Back in South Africa, the government continued to strengthen the apartheid system. Although one of the architects of apartheid, Henrik Verwoerd, had been assassinated in 1966, he was succeeded by another staunch segregationist, John Vorster. Vorster accelerated the destruction of black-occupied houses in the rezoned townships ringing the major cities and the forced removal of blacks to “homelands.” According to Leonard Thompson, a Professor Emeritus of History at Yale University, a study called the Surplus People Project estimated that almost 3.5 million people were torn from their homes and dumped in the “self-ruled homelands.” Between 1970 and 1980, Thompson tells us, “the Homeland population increased by 69%.”
In 1976, an event in the town of Soweto would galvanize black South Africans in much the same way as the Sharpeville massacre did in 1960. As part of the apartheid system, the government mandated that all black South Africans be taught in special segregated schools. These schools were mostly housed in decrepit, inferior buildings and students often lacked sufficient educational supplies. In addition, the government decreed that all classes must be taught in Afrikaans, a language that signified suffering and degradation to black South Africans. A peaceful demonstration was organized in Soweto to protest the lack of educational opportunities. The protest turned deadly, however, when security forces opened fire on the demonstrators. Approximately 600 people, including several children, were killed or wounded.
The massacre in Soweto served to awaken the world community to the events in South Africa. Many countries throughout the world, including the United States, imposed severe economic sanctions on South Africa. Throughout the late 1970s and the 1980s, the sanctions continued to erode the South African economy. As the economic conditions worsened, the ANC stepped up its policy of protests and civil disobedience throughout South Africa in order to break the stranglehold of apartheid. By the 1980s, Thabo Mbeki had risen to prominence in the ANC as Director of the Department of Information and Publicity. It was a position that would allow Mbeki to serve an influential role in the gradual dismantling of apartheid.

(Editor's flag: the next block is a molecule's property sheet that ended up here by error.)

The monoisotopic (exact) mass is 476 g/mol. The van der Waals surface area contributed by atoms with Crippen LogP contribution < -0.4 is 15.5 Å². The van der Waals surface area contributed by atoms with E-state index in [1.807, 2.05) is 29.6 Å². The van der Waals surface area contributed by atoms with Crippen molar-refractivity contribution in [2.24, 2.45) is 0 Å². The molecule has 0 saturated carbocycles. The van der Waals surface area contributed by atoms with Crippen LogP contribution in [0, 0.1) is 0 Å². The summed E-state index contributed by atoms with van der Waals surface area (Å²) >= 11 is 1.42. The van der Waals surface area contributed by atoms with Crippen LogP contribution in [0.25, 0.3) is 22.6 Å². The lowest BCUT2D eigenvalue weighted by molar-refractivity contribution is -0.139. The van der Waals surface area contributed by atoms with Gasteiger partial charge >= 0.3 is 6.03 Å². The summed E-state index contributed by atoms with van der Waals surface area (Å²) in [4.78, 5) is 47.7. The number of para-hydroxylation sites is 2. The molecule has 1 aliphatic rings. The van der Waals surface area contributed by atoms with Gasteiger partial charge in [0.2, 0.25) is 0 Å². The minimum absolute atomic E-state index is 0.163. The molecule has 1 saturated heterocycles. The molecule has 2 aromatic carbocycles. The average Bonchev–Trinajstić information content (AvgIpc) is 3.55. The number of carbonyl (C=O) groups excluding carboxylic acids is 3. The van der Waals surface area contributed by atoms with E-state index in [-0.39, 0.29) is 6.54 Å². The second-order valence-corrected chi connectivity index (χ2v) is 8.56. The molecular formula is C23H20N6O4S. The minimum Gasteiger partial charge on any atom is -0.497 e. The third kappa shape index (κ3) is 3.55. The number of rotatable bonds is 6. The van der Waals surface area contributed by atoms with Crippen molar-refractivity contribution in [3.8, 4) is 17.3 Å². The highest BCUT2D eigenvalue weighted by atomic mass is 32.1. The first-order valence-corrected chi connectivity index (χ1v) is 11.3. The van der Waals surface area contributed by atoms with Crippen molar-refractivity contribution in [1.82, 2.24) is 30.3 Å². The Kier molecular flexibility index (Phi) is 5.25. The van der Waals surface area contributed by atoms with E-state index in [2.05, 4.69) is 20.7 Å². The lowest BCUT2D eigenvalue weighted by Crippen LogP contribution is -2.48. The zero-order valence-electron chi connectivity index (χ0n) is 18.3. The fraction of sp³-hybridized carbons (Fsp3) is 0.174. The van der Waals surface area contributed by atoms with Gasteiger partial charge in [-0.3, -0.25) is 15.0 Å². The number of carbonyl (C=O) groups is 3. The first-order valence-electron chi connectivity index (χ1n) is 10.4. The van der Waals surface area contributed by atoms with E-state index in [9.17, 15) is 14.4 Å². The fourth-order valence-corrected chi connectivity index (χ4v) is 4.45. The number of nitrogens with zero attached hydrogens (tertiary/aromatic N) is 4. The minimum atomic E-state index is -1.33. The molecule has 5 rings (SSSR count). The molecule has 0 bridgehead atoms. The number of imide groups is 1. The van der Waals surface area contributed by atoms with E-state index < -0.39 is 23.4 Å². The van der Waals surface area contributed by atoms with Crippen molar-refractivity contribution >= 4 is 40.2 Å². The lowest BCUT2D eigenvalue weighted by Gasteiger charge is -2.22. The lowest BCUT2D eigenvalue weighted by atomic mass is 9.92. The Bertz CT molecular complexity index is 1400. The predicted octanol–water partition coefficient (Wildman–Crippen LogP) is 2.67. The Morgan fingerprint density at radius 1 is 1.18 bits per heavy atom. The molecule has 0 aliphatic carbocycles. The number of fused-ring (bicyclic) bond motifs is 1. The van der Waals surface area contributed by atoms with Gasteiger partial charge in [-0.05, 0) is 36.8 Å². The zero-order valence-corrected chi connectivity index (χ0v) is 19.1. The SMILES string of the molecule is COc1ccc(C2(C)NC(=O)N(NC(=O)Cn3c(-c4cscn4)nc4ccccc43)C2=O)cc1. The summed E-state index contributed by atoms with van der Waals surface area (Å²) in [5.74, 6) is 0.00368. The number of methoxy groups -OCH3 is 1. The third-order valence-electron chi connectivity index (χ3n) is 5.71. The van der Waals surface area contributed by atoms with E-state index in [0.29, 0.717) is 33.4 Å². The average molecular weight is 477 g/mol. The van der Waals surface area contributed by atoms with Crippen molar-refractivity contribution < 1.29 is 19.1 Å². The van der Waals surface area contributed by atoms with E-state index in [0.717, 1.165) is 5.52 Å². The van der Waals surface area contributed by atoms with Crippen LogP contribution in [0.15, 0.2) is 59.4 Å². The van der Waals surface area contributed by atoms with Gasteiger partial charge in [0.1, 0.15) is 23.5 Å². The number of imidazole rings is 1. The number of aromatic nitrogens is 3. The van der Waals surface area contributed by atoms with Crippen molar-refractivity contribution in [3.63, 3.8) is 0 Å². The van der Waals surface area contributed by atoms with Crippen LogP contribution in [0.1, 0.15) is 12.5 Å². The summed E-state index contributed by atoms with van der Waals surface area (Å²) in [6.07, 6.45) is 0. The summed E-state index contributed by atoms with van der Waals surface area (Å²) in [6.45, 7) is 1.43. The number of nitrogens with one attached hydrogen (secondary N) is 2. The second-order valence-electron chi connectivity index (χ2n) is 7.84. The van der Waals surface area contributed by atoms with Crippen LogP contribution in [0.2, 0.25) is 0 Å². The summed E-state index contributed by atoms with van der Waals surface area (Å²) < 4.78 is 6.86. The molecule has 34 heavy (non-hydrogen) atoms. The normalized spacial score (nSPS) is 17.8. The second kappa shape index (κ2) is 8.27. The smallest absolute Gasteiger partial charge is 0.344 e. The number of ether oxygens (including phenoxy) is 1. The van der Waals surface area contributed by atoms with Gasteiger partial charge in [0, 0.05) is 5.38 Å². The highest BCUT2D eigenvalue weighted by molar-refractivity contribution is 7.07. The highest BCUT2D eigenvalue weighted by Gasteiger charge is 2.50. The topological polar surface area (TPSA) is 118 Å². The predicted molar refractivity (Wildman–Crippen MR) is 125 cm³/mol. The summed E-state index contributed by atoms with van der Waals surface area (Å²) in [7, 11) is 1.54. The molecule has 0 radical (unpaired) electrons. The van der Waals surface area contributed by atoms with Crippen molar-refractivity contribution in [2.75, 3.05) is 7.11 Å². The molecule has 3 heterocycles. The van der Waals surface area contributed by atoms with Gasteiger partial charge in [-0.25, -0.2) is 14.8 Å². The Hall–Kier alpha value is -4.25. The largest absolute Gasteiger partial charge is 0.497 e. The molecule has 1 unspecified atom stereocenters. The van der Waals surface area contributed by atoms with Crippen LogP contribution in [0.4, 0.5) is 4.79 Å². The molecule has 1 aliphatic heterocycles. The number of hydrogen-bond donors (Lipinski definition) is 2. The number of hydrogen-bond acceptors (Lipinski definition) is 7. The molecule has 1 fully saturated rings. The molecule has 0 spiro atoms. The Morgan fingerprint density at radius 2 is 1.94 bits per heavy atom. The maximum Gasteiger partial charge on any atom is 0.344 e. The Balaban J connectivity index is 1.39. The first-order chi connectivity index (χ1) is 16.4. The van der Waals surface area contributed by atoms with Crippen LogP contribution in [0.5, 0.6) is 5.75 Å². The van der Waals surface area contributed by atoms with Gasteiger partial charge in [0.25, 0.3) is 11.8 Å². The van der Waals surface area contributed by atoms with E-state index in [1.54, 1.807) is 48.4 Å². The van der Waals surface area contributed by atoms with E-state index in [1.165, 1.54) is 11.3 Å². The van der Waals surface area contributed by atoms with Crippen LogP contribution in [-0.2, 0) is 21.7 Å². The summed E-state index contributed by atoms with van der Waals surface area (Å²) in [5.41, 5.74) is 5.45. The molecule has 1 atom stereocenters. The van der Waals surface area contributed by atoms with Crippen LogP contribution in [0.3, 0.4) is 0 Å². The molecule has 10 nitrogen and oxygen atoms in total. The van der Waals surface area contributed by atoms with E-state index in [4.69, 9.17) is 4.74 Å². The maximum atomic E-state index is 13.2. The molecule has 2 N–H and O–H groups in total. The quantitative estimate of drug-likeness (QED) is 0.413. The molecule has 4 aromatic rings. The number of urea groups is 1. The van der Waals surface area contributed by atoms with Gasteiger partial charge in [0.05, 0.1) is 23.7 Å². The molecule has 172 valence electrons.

In 1986, Mbeki traveled to Long Island, New York for a Ford Foundation conference. At the conference, Mbeki met Pieter de Lange, who was both the president of Rand Afrikaans University in Johannesburg and a well-entrenched chairman of the pro-apartheid Broederbond. One evening, the two men talked about the situation in South Africa for several hours, and de Lange invited Mbeki to join him and his wife for lunch the next day.
It was a groundbreaking invitation. As veteran South African journalist Allister Sparks notes in his book Tomorrow is Another Country, de Lange went home from his luncheon with Mbeki determined to resign from Rand Afrikaans University in order to devote himself to promoting interracial harmony by holding private talks with his fellow Broederbond members. This remarkable meeting between Mbeki and de Lange was enough to foster the start of other top secret talks, with sympathetic white Afrikaners acting as liaisons between the government and the African National Congress.
Between 1987 and early 1990, a series of meetings between ANC and South African government officials were held in the remote English village of Mells. Mbeki was charged with presenting ANC positions. The talks centered around the immediate release of Nelson Mandela and other political prisoners, the possible suspension of the armed struggle by the ANC, and equal rights for all minorities. Other important topics concerned the lifting of economic sanctions, the replacement of the Nationalist-dominated government with a multiracial interim ruling body.